Amen, Maranatha, and Shalom!

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9 Replies to “Bnei Menashe vs. the Ephraimites”

  1. “Taking hold of the garment of a Jew does not mean clutching at his feet. It means taking hold of and putting on the kippah (yarmulke for the Azkenazi among us) and the talit that are the emblematic garments of a Jew.”

    Nice “One-Law” spin – instead of grabbing hold of a Jew as scriptures plainly say, according to you the Gentiles are to dress as Jews (and become defacto-Jews!).

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    1. Actually, what the verse in question literally says is, “they shall take hold of the wings/corners (k’naphim) of a Jewish man”–not the man himself, but his k’naphim, where his tzitzit are (cf. Num. 15:38).

      No spin, just simple remez.

      Shalom.

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      1. Hmm, OK – let’s analyze this in context by going a bit further down that verse, to see if it actually refers to Gentiles acquiring and putting on themselves the “k’naphim,” or simply grabbing hold of an actual Jewish PERSON who is wearing a robe with tzitzit (i.e. to whom these “wings/corners” belong):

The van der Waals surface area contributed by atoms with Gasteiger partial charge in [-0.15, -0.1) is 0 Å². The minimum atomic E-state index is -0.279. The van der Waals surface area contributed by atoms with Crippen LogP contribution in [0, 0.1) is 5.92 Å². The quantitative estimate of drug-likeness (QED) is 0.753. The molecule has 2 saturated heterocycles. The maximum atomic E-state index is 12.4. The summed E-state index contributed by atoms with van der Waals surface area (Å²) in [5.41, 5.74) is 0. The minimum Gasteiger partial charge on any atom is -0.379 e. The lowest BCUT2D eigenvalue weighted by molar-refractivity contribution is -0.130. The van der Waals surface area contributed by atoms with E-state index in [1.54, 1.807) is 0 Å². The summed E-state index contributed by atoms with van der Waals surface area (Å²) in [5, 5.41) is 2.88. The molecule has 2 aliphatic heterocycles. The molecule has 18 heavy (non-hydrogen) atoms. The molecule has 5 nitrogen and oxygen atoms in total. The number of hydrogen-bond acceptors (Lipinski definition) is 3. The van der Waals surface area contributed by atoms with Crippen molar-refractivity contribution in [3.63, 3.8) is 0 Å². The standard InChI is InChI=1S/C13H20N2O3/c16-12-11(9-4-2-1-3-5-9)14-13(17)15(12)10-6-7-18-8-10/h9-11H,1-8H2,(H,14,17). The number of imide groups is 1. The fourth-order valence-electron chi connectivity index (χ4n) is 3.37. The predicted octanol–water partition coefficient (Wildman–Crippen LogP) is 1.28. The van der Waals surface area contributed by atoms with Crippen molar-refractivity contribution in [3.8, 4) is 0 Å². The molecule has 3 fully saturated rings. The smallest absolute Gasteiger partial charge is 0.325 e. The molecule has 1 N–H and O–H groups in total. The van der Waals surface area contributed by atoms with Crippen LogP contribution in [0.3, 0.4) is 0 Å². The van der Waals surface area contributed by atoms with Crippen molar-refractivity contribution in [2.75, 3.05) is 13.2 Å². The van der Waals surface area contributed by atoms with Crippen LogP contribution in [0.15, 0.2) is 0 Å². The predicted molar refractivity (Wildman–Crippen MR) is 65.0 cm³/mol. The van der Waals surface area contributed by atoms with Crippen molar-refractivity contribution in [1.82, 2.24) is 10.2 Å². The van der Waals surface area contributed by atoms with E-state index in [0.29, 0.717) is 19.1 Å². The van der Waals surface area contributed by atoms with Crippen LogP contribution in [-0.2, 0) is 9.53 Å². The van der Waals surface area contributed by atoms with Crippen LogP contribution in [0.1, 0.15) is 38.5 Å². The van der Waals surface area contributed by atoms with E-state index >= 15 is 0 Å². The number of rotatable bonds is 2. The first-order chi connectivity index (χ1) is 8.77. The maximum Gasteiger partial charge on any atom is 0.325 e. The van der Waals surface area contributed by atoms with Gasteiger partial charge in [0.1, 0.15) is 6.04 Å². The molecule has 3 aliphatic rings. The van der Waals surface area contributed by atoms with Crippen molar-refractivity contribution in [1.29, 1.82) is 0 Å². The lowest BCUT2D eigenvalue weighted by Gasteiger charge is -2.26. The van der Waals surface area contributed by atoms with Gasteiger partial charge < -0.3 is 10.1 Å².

“…And they will say, ‘Please let us walk with YOU, for we have heard that G-d is with YOU.” (Zechariah 8:23 )

        So, who are these Gentiles talking to? Are they talking to the inanimate “wings/corners” that they just got a hold of and have put on themselves (since according to your One-Law theology, Gentiles should dress and live just like Jews!), or a Jew who is actually wearing them?

        I think the context is pretty clear here!

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      2. I think you’re trying to parse the phrase a bit more than the Hebrew requires or intends. The phrase in question is, “yachziqu ‘asharah anashim mikol l’sonot hagoyim v’hecheziqu bikh’naph ish y’hudi leymor neilkhem,” which literally means “ten men shall take hold/become strong/bind–out of all the languages of the Gentiles–and they will take hold/strengthen/bind in the wings/corners of a man of Yh’udi to say to him . . .” There’s no particular reason to assume that “say to him” means “say to the k’naph“–however, the key word, hecheziqu is joined directly to bikh’naph, lit. “they shall be strong/be bound fast in the wings of a man of the Jews.”

        Or, “they shall find strength in the corners” . . .

        You can try to argue the Hebrew; you can’t argue that we’re actually seeing before our eyes in our own days men from all the nations who are binding on and finding strength in the corners of a Jewish man, the tzitzit.

        Shalom.

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      3. “You can try to argue the Hebrew;